A collection of content I’ve written about Network Effects, Growth and Defensibility. Last Updated 2017.
How software monopolies are built and broken
A talk I did for Product School.
In very simple terms a product with a network effect is one that becomes better for everyone as more people use it. The canonical example is a telephone and associated network. If you’re the only one with a phone, it has no value, but if nearly everyone has it, the next person to get one gets a lot of value from it.
Products with network effects grow usage when the network value exceeds switching costs. There’s always some cost to joining a network. For phones, it is your monthly bill, for Facebook it is time and attention you give the product, etc. At some point the value starts to exceed the switching costs and growth explodes. This point is what’s called a “tipping point” in popular media.
This is a common reason why products with network effects are subsidized heavily early on, to get them quickly to the point where the value exceeds the switching costs.
Not necessarily, but it lends itself well to local oligopolies with a small number of players each. Let’s look at the factors influencing the market.
- There are city level network effects similar to Lyft and Uber. I would imagine the network effect is even more localized than ride hailing because you are more likely to use taxis as you travel than scooters in new cities.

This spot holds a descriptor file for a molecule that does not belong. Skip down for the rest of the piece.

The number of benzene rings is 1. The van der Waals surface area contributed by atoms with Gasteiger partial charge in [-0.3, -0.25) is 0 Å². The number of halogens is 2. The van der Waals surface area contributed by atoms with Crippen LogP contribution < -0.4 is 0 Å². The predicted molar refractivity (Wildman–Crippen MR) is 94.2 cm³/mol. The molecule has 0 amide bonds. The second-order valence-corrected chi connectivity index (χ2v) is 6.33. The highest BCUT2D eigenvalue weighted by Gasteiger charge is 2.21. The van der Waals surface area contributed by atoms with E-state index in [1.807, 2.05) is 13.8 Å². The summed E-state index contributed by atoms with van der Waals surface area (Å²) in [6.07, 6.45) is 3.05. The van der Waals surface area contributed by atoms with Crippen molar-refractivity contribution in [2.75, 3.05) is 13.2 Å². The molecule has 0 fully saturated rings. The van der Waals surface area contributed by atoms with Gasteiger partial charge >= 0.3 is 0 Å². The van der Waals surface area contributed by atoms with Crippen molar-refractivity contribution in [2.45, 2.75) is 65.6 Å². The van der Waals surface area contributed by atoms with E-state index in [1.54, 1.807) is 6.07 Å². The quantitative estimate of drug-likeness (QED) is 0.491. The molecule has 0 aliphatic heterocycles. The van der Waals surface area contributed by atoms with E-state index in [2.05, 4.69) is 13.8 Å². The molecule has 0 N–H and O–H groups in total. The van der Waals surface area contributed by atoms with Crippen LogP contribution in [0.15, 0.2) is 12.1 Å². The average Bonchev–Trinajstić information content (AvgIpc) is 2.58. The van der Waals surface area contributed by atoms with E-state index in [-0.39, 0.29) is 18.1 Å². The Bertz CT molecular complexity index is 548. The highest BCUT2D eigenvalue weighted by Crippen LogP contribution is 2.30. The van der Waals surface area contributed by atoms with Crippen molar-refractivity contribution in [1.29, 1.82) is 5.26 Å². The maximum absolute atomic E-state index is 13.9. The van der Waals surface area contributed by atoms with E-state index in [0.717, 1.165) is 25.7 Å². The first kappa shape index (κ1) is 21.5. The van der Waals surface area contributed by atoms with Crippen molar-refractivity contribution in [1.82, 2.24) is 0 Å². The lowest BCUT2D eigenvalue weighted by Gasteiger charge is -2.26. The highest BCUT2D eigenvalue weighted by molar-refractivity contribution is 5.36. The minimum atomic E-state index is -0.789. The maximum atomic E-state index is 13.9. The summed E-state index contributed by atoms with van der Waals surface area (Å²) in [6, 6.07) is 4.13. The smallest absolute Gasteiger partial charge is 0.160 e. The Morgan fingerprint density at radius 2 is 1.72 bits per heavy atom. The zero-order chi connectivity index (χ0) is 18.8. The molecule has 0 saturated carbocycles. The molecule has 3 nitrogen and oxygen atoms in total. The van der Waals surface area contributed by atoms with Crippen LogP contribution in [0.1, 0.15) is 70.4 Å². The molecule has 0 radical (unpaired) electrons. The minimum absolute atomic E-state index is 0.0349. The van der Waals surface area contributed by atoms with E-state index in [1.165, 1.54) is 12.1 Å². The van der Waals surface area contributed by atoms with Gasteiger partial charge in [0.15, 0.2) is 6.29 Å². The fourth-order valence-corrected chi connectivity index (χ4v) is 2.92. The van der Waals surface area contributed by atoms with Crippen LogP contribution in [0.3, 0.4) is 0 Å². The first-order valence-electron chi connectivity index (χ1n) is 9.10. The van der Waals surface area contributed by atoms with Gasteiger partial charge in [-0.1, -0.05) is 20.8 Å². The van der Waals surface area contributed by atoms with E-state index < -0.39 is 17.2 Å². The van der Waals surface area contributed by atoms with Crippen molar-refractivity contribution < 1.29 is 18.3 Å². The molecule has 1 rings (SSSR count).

- There’s a nontrivial amount of capital you need to flood a city with enough scooters to create a network effect (Bird and Lime have raised $200m between them), so not everyone can do it once there’s a well capitalized player in a market.
- Congestion is a negative network effect that creates a bottleneck. Each company needs a high minimum number of scooters to make the service viable, so there’s only physical room for so many companies. In ridesharing, one car can be used across multiple networks. This is not true for scooters. Cities are not happy about having these scooters be left around the street (As complaints roll in, San Francisco considers action over wave of motorized scooters).
- On the user side, multihoming and installing a few different apps is possible, but there’s only so many apps a user has the time and attention to compare pricing for. Well capitalized newcomers can start price wars, but the competition will just raise more capital to compete. There’s no good reason for an aggregator without government intervention because that favors consumers at a cost to each of the networks.